Here I explain the simple calculation that shows why the amount of aluminum in vaccines exceeds the WHO safety level.
How much aluminum is safe?
Aluminum is a neurotoxin; at high enough doses, the toxic effects of aluminum show up primarily in the brain.
This is why the FDA set a limit of 25 mcg/l of aluminum in Total Parenteral Nutrition (TPN) products. The limit was set based on a 1997 study of premature neonates. Those fed by TPN (for 10-20 days) with a high-aluminum product scored lower on the Bayley Mental Development Index than those fed a low-aluminum alternative.
Most of our knowledge about the dose-response effects of chronic aluminum exposure comes from animal studies. Aluminum is added to food or drinking water and the animals are tested for adverse events, primarily neurodevelopmental.
Based on a survey of these animal studies, the WHO Joint Expert Committee on Food Additives (JECFA) established a Provisional Tolerale Weekly Intake (PTWI) level for humans. Their 2011 report set the oral intake safety level at 2 mg/kgbw (having previously been 1 mg/kgbw, and before that 7 mg/kgbw).
There is no safety level for aluminum in vaccines. The FDA sets a limit of 850mcg per vaccine dose, but this limit is based on efficacy, not safety. A safety level for aluminum in vaccines would need to consider that multiple doses of different vaccines are given simultaneously and doses are repeated in close succession in infancy.
The JECFA safety level
In the absence of a safety level for aluminum in vaccines, the best we can do is use the WHO / JECFA oral intake safety level as a guide. We know that gut bioavailablility of aluminum is only 0.1%-0.3%. A diet at the JECFA oral safety level contains 2000 mcg/kgbw per week, or 300 mcg/kgbw/day. So that equates to 0.3-0.9 mcg/kgbw/day entering the blood.
We can take the top end of this range and call this the WHO / JECFA uptake safety level. If there is more than 0.9 mcg/kgbw of aluminum entering the bloodstream each day, there is a risk of adverse neurological effects. For an average-weight male infant, this equates to 3.2 mcg at birth, up to 9.2 mcg at 12 months old.
How much aluminum is in vaccines?
Using the CDC schedule, the total amount of aluminum in vaccine doses given in the first six months of infancy is 3,450 mcg. The largest single amount of 1,225 mcg given at 2 months old. The DTaP alone contains 625 mcg, and is given at 2, 4, and 6 months old.
How does this compare to exposure from diet and air?
In my previous post, I explained the calculation of aluminum exposure to infants by source. The infographic below shows that when bioavailability is factored in, vaccines are by far the biggest source of aluminum exposure in infants: up to 98%.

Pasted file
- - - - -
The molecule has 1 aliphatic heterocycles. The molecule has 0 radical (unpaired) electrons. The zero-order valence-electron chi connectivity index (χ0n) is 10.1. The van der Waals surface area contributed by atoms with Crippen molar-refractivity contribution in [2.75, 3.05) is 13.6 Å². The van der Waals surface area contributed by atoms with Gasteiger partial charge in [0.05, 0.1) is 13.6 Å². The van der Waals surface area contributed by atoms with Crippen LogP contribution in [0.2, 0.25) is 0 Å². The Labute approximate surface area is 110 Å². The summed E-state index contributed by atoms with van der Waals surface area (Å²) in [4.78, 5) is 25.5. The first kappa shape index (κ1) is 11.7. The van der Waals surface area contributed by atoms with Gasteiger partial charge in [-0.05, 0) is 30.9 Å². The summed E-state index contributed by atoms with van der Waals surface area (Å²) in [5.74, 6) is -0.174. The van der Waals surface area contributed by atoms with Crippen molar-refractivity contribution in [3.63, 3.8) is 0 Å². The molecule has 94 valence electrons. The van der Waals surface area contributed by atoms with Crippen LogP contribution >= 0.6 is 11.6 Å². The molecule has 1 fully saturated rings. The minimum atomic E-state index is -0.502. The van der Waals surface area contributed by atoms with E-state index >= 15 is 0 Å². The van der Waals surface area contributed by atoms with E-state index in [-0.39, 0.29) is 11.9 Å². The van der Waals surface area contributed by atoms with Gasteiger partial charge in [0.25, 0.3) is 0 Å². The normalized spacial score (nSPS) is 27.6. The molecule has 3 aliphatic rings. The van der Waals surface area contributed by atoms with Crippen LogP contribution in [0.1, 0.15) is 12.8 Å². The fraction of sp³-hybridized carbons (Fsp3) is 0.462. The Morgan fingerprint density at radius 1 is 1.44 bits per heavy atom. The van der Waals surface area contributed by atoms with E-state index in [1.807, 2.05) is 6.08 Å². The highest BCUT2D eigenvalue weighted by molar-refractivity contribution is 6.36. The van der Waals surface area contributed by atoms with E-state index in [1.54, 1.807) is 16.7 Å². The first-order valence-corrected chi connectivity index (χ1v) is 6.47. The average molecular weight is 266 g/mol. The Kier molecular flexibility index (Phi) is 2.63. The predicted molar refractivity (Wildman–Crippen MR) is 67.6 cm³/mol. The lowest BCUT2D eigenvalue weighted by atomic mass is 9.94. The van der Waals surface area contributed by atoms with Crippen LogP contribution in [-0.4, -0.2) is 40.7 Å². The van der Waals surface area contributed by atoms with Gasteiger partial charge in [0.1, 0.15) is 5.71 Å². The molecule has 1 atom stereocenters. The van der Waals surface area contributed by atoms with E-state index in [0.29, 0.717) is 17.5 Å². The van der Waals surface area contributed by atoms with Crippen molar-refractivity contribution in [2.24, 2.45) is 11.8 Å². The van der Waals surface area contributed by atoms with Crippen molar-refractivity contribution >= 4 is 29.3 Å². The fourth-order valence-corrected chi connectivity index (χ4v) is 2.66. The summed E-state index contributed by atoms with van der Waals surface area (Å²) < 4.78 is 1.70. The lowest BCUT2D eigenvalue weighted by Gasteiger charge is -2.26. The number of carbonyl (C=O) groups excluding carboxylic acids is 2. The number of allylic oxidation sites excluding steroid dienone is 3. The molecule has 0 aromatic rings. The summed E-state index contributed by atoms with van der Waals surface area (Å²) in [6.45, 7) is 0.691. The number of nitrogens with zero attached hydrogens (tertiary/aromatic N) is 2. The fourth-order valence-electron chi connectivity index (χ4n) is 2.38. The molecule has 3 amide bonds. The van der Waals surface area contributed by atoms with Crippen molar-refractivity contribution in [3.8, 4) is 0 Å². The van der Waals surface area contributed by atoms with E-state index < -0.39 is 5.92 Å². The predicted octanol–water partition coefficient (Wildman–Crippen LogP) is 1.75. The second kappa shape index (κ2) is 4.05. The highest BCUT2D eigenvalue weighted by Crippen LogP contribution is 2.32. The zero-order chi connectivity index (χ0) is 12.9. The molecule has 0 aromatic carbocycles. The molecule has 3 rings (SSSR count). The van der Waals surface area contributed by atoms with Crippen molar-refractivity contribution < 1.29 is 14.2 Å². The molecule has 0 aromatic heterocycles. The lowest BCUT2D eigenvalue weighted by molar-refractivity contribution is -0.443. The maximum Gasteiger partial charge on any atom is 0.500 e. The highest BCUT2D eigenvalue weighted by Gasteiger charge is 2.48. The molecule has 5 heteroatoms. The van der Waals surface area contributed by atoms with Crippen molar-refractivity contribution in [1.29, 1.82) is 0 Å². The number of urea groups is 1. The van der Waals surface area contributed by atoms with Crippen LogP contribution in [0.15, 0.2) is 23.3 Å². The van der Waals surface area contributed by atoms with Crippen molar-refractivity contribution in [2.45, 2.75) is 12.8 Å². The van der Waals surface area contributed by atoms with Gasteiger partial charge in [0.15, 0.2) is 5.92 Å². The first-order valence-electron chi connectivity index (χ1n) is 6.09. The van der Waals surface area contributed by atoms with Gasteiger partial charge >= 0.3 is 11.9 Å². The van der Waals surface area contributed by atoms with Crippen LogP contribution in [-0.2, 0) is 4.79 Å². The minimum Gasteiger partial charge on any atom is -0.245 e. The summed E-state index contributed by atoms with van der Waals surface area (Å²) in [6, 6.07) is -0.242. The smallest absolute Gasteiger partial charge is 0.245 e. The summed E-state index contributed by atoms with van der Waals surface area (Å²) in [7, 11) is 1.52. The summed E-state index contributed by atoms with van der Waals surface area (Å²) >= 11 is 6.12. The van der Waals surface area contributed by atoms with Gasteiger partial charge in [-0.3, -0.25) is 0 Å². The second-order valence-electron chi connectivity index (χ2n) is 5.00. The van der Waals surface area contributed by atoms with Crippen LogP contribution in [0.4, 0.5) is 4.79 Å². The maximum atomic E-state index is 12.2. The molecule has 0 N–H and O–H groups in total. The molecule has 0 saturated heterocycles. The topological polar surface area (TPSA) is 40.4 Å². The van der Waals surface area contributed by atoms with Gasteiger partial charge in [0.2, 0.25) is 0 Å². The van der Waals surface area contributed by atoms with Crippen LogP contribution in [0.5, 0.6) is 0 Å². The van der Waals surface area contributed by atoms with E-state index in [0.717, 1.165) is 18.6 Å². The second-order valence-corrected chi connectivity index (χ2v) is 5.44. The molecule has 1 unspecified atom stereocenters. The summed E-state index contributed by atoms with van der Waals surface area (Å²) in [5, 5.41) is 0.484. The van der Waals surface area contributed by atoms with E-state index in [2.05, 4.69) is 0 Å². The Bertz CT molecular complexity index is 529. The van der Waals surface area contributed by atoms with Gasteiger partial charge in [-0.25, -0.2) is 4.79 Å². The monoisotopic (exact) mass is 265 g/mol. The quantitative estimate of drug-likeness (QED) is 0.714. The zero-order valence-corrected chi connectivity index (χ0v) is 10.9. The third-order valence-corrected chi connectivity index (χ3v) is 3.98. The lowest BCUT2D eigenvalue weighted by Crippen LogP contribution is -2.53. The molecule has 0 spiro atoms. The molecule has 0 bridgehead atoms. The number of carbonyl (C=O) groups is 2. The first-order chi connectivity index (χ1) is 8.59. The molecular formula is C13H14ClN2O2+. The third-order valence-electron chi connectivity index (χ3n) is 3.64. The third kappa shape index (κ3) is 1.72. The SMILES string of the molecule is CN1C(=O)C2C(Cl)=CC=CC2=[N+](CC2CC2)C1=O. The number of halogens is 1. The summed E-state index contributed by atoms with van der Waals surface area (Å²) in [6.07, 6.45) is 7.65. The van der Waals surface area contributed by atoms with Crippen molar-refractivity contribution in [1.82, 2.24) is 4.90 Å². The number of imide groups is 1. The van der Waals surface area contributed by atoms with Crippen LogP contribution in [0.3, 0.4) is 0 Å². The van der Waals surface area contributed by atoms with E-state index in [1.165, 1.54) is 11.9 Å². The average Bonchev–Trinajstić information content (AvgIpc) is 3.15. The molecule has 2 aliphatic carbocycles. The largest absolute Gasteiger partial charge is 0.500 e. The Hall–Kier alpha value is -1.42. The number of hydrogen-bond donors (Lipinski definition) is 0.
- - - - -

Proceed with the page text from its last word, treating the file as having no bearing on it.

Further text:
What happens to the aluminum?
Vaccines are administed intramuscularly; they do not enter the bloodstream immediately. The aluminum is in the form of a salt, usually aluminum hydroxide. It is believed that all the aluminum salt dissolves slowly at the injection site. Once dissolved, the aluminum ions bind to transferrin in the bloodstream. Eventually, all the aluminum in the vaccine enters the bloodstream.
To calculate how much aluminum enters the bloodstream each day from vaccine injection sites, we first assume that all the aluminum dissolves (as opposed to being carried away by macrophages). Then we must estimate the rate and order of the absorption process. We have two animal studies that we can reference for this. Flarend (1997) calculated that 17% of aluminum hydroxide was absorbed in the first 28 days after IM administration. Weisser (2019) calculated that 22% was absorbed in the first 80 days.
Assuming a zero-order process, these results mean 0.6% (Flarend) or 0.3% (Weisser) is absorbed per day. Full absorption would then take 165 days (Flarend) or 369 days (Weisser). Flarend and Weisser both found that aluminum phosphate (used in the Pneumococcal vaccine) is absorbed about 3x faster than aluminum hydroxide.
Daily uptake exceeds the JECFA safety level
Based on the absorption data from Weisser, we can plot how much aluminum enters an infant’s bloodstream each day from their vaccine injection sites. We can compare it to the WHO / JECFA safety level. In the chart, the safety level for an average-weight male infant is shown. Uptake from diet (breast milk for six months, followed by semisolid food of average aluminum content) and air is also shown for comparison.
We can see that daily aluminum uptake jumps up to 5.1 mcg/day after the 2-month shots, exceeding the safety level. It peaks at 11.2 mcg/day after the 6-month shots, when aluminum is entering the blood from six previous vaccine shots. For most of infancy, the uptake from vaccines alone exceeds the WHO / JECFA safety level. It is considerably worse for underweight infants.
All vaccinated infants are being exposed to aluminum at doses that risk adverse neurological effcts. This is an urgent safety issue that is being ignored by the authorities responsible for vaccine safety.